Credit Unions in Northern Nevada Generate $189 Million Impact

Credit unions serving members in Northern Nevada (fifteen counties) recently generated a $189 million annual impact to the region’s economy, which supported 1,397 local jobs in various industries and also produced $14.2 million in savings to those members.

This is according to a string of special reports released today by the Nevada Credit Union League for the counties of Carson City, Churchill, Douglas, Elko, Esmeralda, Eureka, Humboldt, Lander, Lyon, Mineral, Nye, Pershing, Storey, Washoe, and White Pine (click to view individually).

The economic impact of both locally-headquartered and non-local credit unions serving members across this region in 2016 also contributed to the industry’s total statewide impact across Nevada, which was $803 million.

As they pump financial benefits back to members through offering better interest rates on loans and deposit accounts, as well as lower or no fees, these 15 credit unions were serving 177,300 members across Northern Nevada (fifteen counties) through a mixture of online and mobile banking channels, as well as a network of 48 branches that members can visit in person.

The reports were commissioned by the League and independently completed and published by ECONorthwest, an economic research and consulting firm in Portland, OR. The study looked at balance sheet, regulatory “call report,” and operational data to come to its conclusions. ECONorthwest completed an independent analysis of credit unions surveyed and used a “multiplier-effect” model to extrapolate its economic conclusions.

Locally-Headquartered Trends
In a separate local quarterly-trends report for Northern Nevada (five counties), nine credit unions headquartered in this combined region collectively hit records in membership (118,000 members); money lent-out ($876 million); and deposits ($1.3 billion). These statewide trends in first-mortgages, second-mortgages, HELOCs, business loans, new and used auto loans, credit cards, and other consumer loans give a snapshot of how local consumers are currently spending their money.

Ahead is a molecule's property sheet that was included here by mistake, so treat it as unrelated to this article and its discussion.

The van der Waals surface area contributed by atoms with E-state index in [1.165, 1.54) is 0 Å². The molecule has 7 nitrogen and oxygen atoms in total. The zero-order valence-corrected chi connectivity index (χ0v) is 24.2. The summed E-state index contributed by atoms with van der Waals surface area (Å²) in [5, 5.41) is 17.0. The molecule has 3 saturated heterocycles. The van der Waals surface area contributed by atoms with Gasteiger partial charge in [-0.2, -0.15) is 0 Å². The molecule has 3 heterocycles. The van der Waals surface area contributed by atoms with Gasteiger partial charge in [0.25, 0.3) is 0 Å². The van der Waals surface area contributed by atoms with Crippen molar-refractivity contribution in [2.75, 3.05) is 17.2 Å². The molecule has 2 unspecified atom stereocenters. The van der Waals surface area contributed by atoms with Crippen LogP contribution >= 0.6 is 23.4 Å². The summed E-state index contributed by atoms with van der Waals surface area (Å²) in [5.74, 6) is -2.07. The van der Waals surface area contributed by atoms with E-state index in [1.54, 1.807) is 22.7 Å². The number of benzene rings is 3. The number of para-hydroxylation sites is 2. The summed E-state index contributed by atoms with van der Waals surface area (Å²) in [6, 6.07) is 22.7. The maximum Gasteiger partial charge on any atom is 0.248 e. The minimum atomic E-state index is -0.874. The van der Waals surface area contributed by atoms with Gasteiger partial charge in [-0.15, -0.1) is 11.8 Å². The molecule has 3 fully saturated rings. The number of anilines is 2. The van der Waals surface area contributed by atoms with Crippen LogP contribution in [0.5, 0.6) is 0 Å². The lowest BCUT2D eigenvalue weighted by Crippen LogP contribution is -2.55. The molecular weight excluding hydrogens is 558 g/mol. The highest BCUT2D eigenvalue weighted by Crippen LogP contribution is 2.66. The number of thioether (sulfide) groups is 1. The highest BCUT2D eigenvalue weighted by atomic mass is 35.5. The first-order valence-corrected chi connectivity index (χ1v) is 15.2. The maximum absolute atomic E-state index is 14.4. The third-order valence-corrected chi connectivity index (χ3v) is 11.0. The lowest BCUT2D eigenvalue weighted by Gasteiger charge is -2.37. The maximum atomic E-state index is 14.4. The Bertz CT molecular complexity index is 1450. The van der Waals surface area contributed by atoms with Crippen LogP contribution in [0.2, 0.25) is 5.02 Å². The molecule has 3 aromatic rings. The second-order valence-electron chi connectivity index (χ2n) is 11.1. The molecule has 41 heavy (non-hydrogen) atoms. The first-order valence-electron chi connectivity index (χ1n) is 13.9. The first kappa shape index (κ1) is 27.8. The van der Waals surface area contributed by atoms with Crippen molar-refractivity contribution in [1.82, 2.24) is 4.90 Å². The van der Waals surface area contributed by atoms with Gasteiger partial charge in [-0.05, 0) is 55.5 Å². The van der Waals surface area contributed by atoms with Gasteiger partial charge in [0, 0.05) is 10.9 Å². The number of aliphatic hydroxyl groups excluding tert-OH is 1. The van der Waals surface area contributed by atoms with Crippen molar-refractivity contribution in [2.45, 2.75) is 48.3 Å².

“Credit unions’ combined ripple effect in the broader economy cannot be ignored as their financially cooperative, not-for-profit model reinvests local dollars back into local economies,” said Diana Dykstra, president and CEO of the League, which is based in Ontario, CA. “These reports reaffirm credit unions' efforts to empower their members by helping them make wise financial decisions and thrive.”

Both the economic-impact report and local quarterly-trends report comes at a time when local policymakers engage in a renewed focus on the economic health of individuals. Household wealth and socio-economic mobility are increasingly seen as being tied to opportunities in financial education, an area many credit unions consider their strength.

“Research shows that up to half of wealth inequality may be caused by differences in financial literacy,” states a January 2017 Education, Income and Wealth article published by the Federal Reserve. “As a result, people are more likely to use costly home loan mortgage products, pay higher transaction costs and fees, and use high-cost borrowing options.”

For questions or to speak with a local credit union, contact Matt Wrye, media relations manager for the Nevada Credit Union League (909-212-6043). For commentary on the local economy, contact Dwight Johnston, chief economist for the Nevada Credit Union League (909-215-3657)

The Nevada Credit Union League
The Nevada Credit Union League is based in Ontario, CA and is the state trade association for 17 credit unions headquartered in Nevada (as of fourth-quarter 2016). The League represents the interests of 344,000 credit union members across the state who are member-owners of their credit unions. Credit unions help consumers afford life and prosper!


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